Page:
Introduction to cortisol and how it can affect the menstrual cycle
Check out our article on “Menstrual Cycle Phases, Hormones and their functions“ to learn more about the Menstrual cycle.
What Is Cortisol?
Cortisol is often called the “stress hormone” and regulates a wide range of vital processes throughout the body, including metabolism and the immune response. It also has a very important role in helping the body respond to stress.
Understanding cortisol and its effect on the body will help you balance your hormones.
What Does Cortisol Do?
- Raises blood sugar (to feed muscles so you can run away)
- Raises blood pressure (so you can get out of a threatening situation)
- Lowers immune function (as well as shuts down digestion and reproductive organs – basically any bodily function that isn’t necessary to survive).
How Does Cortisol Affect the Menstrual Cycle?
Stress can make your periods heavier, show up late, or stop altogether.
The main reason why stress affects your menstrual cycle is because of hormones. The release of stress hormones, or cortisol, can suppress normal levels of reproductive hormones, potentially leading to abnormal ovulation, anovulation, or amenorrhea.
Does Cortisol Increase During Periods?
The level of cortisol usually increases during the follicular phase of the menstrual cycle. Cortisol might not increase during periods, but an increase in cortisol could result in anovulation and longer cycles.
High cortisol levels over a prolonged time can also cause a lack of sex drive and, periods can become irregular, less frequent, or stop altogether.
How Does Cortisol Affect Female Hormones?
Aside from affecting the menstrual cycle, abnormal levels of CRH in reproductive tissue have been associated with negative pregnancy outcomes, such as preterm birth. (reference).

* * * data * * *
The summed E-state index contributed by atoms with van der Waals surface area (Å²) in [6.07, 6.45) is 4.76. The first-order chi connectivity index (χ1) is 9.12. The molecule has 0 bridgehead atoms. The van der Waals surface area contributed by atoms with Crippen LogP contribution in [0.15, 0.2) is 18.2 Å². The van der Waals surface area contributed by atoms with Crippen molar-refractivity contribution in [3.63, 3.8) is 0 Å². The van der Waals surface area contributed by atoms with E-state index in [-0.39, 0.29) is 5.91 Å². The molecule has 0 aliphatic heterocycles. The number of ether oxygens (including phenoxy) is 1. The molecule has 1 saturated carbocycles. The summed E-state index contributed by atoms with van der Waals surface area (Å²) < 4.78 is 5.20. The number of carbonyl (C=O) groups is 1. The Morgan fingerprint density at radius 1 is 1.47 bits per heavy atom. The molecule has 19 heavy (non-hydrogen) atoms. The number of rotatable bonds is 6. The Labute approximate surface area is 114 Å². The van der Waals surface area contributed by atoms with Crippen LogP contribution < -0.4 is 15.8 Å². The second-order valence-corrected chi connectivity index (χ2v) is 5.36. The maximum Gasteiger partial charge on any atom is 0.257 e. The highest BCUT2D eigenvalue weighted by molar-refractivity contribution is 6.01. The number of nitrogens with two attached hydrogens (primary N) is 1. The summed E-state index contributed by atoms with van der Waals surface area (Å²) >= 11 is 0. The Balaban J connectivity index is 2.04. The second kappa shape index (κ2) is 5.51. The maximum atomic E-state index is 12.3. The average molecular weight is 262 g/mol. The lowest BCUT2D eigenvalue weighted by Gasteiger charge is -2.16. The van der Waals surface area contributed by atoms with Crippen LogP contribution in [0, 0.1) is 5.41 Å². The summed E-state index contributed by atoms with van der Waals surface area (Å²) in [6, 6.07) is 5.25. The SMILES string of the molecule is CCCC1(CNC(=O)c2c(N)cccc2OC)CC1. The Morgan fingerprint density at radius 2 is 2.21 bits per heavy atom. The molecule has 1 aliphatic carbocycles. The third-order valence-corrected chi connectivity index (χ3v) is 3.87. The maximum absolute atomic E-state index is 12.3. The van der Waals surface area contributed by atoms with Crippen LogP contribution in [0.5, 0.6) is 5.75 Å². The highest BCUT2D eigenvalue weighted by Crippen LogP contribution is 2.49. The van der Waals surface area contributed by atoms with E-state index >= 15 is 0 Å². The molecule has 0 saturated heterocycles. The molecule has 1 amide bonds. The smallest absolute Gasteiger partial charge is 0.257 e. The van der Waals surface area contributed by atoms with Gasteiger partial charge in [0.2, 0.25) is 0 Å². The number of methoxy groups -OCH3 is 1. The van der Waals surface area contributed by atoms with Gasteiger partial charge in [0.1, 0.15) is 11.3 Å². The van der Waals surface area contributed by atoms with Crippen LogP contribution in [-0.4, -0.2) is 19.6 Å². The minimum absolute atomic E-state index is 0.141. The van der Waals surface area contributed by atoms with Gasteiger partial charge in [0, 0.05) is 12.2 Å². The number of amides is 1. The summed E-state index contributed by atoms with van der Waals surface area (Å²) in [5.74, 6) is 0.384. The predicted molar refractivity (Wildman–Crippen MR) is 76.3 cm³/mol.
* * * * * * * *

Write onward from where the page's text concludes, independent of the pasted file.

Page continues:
Cortisol actually increases the cravings for sweets.
High cortisol lowers oestrogen levels, which can result in the deposition of fat, often in the middle section of the body. When oestrogen is lowered from continuous stress and cortisol production, all the female hormone imbalance symptoms such as night sweats, sleep problem, and mood swings can get worse.
If not managed, high cortisole can cause many other important hormones to become out of balance.
What Is a Normal Cortisol Level for a Woman?
Normal values for a blood sample taken at 8 in the morning are 5 to 25 mcg/dL or 140 to 690 nmol/L.
Higher-than-normal cortisol levels may also be an indicator of:
- Tumor or excess growth of the pituitary gland
- Tumor in your adrenal gland
- Tumor elsewhere in your body that’s involved in cortisol production
Lower-than-normal cortisol levels may indicate that:
- Addison’s disease
What Does Too Much Cortisol Feel Like?
General signs and symptoms of too much cortisol include:
- weight gain, mostly around the midsection and upper back
- weight gain and rounding of the face
- thinning skin
- easy bruising
- flushed face
- slowed healing
- muscle weakness
- severe fatigue
- difficulty concentrating
- high blood pressure
How Does Cortisol Affect Estrogen Levels?
Cortisol abnormality creates a domino effect on feedback loops involving an interactive neuroendocrine unit comprising the hypothalamus, the pituitary gland, and the adrenal glands. In this scenario, estrogen becomes elevated, thyroid hormone becomes bound, and B and T cells become deregulated.